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Columbus Blue Jackets, Edmonton Oilers are both in desperate need of a victory

EDMONTON - The silver lining for the Edmonton Oilers and Columbus Blue Jackets is that somebody has to win the Battle of the Basement when the teams meet at Rexall Place on Thursday.

That's about as good as it gets for the struggling Blue Jackets and Oilers, who will faceoff in a battle of teams occupying 14th and 15th place in the Western Conference.

The Oilers, coming off a 5-4 overtime loss to the Phoenix Coyotes on Tuesday, have lost 10 of their last 11 games. The Blue Jackets, who lost 7-3 to the Vancouver Canucks on Tuesday, have dropped a franchise-record 13 straight games on the road and five straight overall.

Both teams can't lose.

"I think the biggest thing for us is just having a bad memory," said Edmonton's Sam Gagner, trying to inject a little humour into a difficult stretch. "Obviously, things aren't going well and you want to learn from the mistakes you're making, but we feel like we're playing hard.

"We've got to continue to push forward. Every team in this league can bring a lot any night. Even the Blue Jackets right now, with the way they're playing. It's going to be a battle, just like every game is."

The Oilers (16-23-5, 37 points) twice battled back from two-goal deficits against Phoenix before Coyotes captain Shane Doan decided it with a power-play goal in overtime. Edmonton is 9-10-3 at home.

The Blue Jackets (15-20-9, 39 points) blew a 2-0 first-period lead against the Canucks at G.M. Place. Coach Ken Hitchcock's team is 6-13-4 on the road.

"You get really focused on your own team," Edmonton coach Pat Quinn said. "We know what Columbus is trying to do.

"We know what Columbus has tried to do. I don't care about Columbus in that sense. I want us to put 60 minutes together because it's us and because we need to do it."

With four days between games after facing the Blue Jackets, the Oilers had planned a weekend golf trip to Palm Springs, Calif., for players, wives and sponsors. But Quinn informed his players the junket was off after a 4-1 loss in San Jose on Jan. 2.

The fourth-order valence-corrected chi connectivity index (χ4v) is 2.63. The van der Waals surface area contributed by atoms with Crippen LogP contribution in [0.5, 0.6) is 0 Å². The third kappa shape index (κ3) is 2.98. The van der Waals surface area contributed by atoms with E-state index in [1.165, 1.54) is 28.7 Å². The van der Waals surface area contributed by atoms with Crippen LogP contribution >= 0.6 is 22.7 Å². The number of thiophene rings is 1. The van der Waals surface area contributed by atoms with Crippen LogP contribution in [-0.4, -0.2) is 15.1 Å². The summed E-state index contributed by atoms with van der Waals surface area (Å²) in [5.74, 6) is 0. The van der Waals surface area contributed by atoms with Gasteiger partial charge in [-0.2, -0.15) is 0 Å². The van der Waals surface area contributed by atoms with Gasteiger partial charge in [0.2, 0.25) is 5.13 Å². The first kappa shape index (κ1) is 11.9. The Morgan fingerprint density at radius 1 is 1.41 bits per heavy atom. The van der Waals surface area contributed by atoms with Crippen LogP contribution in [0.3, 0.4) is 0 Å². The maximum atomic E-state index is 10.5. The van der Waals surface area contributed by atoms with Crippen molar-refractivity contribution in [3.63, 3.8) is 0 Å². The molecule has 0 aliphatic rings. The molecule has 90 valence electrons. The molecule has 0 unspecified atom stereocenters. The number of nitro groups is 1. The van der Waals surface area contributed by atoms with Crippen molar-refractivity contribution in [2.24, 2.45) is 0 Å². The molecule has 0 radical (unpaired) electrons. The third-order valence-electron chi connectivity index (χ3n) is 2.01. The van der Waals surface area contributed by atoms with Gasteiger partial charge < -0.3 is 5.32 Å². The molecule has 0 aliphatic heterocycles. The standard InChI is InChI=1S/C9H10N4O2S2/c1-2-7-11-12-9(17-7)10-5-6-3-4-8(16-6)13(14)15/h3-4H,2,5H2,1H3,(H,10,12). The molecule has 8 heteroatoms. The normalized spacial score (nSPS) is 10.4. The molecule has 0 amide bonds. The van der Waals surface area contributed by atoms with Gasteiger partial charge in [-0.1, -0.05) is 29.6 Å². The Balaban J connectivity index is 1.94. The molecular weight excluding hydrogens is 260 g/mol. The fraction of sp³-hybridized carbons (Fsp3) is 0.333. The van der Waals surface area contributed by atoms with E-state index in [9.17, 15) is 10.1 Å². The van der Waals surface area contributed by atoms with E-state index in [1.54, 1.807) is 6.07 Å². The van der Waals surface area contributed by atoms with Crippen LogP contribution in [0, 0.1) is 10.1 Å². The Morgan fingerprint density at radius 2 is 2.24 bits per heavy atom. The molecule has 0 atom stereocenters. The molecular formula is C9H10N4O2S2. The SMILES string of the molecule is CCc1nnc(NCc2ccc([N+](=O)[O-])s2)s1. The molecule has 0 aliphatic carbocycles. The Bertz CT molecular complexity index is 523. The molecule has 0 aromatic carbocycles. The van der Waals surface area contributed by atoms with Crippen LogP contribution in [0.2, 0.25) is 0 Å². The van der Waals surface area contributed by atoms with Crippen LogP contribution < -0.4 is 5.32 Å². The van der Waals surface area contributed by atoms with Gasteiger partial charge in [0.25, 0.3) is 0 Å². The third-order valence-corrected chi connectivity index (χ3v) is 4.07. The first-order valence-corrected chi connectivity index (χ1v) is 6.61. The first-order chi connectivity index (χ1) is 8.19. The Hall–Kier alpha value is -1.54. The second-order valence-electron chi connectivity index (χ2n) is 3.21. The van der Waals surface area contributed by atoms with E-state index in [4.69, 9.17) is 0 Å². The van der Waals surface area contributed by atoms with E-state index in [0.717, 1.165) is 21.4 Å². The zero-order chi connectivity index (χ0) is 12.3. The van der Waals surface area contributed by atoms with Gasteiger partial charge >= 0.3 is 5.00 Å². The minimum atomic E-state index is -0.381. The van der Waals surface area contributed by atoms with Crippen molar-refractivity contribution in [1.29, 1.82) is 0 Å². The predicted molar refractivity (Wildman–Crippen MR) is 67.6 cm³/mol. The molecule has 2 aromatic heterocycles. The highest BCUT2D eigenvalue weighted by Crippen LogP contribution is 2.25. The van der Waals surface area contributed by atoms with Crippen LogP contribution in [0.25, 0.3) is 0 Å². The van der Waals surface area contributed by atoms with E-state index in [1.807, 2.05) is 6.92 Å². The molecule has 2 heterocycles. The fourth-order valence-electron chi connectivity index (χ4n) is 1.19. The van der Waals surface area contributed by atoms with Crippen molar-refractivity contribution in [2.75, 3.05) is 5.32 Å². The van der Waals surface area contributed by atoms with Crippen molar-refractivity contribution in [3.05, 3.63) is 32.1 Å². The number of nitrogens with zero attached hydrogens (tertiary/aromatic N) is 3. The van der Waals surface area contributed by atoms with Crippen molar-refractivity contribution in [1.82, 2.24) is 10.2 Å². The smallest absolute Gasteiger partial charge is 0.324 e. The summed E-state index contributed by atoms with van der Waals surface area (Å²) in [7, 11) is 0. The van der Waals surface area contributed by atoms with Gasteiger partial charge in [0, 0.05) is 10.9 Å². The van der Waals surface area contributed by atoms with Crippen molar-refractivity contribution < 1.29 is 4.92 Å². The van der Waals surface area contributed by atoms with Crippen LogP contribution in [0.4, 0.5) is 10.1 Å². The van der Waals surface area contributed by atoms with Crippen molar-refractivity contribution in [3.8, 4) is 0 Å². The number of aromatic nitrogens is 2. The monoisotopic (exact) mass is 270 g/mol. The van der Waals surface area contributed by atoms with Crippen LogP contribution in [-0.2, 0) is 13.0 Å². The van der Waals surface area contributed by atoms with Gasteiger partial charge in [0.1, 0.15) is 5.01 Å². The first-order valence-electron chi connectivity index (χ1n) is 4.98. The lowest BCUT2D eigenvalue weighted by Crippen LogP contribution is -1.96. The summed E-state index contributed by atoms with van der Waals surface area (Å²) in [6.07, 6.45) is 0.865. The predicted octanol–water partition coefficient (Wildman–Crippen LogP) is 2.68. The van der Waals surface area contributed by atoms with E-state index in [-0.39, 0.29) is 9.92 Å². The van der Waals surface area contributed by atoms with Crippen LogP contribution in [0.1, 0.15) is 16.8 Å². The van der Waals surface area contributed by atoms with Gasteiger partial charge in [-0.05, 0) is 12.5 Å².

"It's been tough for awhile now," said Edmonton's Shawn Horcoff. "I wouldn't say that the effort hasn't been there.

"It's just a matter of whether or not we're scoring goals. The other aspect is we're breaking down system-wise. We're giving them easy goals. Right now, it's difficult. We're doing our best."

Win or lose Thursday, the Oilers will instead spend the coming weekend on the ice doing drills, working out and going over videotape in what Quinn is calling a "mini-camp." Edmonton closes out a four-game homestand against Nashville and Pittsburgh next week.

"The moment doubt starts to creep into your game, whether it's doubt in yourself or doubt in anything around you, that's when things are really going to go bad," Gagner said. "If you think things are bad right now, they'll get even worse.

"You've got to continue to bring a solid attitude to the rink every day. We're going to get out of this."

Already without Ales Hemsky, out for the season after shoulder surgery, and Nikolai Khabibulin, out since Nov. 16 with a back injury that might require season-ending surgery, Quinn lost veteran defenceman Steve Staios against the Coyotes when he hobbled off after taking a shot on the knee. Staios will like be a game-day decision against Columbus.

Robert Nilsson left practice Wednesday after taking a stick near the left eye during drills, but is expected to play. Lubomir Visnovsky, who has missed two games with a sprained ankle, skated on his own.

"It's frustrating for everyone in here. It's a tough time," Horcoff said. "You've got to try to stay as positive as you can.

"We've got almost 40 games left. There's a lot of hockey left."



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